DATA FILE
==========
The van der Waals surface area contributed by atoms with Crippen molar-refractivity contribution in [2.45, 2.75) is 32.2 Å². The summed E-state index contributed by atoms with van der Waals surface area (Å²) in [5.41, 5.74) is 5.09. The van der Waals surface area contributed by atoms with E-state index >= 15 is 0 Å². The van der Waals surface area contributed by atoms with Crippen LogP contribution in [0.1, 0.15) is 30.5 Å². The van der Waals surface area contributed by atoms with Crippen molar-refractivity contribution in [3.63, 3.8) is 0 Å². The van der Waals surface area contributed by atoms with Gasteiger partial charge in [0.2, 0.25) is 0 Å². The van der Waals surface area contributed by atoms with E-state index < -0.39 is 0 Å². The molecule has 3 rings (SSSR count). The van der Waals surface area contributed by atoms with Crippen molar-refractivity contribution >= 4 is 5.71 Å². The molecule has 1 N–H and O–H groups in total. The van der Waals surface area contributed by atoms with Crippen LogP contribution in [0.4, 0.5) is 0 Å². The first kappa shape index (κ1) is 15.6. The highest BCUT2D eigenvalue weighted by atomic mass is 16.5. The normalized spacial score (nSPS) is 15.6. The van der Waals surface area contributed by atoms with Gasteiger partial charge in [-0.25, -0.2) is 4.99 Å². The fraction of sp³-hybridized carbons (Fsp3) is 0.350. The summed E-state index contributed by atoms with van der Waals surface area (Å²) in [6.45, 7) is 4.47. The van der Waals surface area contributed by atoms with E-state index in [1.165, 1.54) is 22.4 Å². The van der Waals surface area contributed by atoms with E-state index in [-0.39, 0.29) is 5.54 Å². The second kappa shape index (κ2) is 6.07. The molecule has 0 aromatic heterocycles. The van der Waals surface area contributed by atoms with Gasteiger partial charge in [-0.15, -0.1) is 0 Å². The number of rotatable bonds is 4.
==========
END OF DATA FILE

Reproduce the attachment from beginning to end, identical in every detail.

The van der Waals surface area contributed by atoms with Crippen molar-refractivity contribution in [2.45, 2.75) is 32.2 Å². The summed E-state index contributed by atoms with van der Waals surface area (Å²) in [5.41, 5.74) is 5.09. The van der Waals surface area contributed by atoms with E-state index >= 15 is 0 Å². The van der Waals surface area contributed by atoms with Crippen LogP contribution in [0.1, 0.15) is 30.5 Å². The van der Waals surface area contributed by atoms with Crippen molar-refractivity contribution in [3.63, 3.8) is 0 Å². The van der Waals surface area contributed by atoms with Gasteiger partial charge in [0.2, 0.25) is 0 Å². The van der Waals surface area contributed by atoms with E-state index < -0.39 is 0 Å². The molecule has 3 rings (SSSR count). The van der Waals surface area contributed by atoms with Crippen molar-refractivity contribution >= 4 is 5.71 Å². The molecule has 1 N–H and O–H groups in total. The van der Waals surface area contributed by atoms with Crippen LogP contribution in [0.4, 0.5) is 0 Å². The first kappa shape index (κ1) is 15.6. The highest BCUT2D eigenvalue weighted by atomic mass is 16.5. The normalized spacial score (nSPS) is 15.6. The van der Waals surface area contributed by atoms with Gasteiger partial charge in [-0.25, -0.2) is 4.99 Å². The fraction of sp³-hybridized carbons (Fsp3) is 0.350. The summed E-state index contributed by atoms with van der Waals surface area (Å²) in [6.45, 7) is 4.47. The van der Waals surface area contributed by atoms with E-state index in [1.165, 1.54) is 22.4 Å². The van der Waals surface area contributed by atoms with E-state index in [-0.39, 0.29) is 5.54 Å². The second kappa shape index (κ2) is 6.07. The molecule has 0 aromatic heterocycles. The van der Waals surface area contributed by atoms with Gasteiger partial charge in [-0.15, -0.1) is 0 Å². The number of rotatable bonds is 4.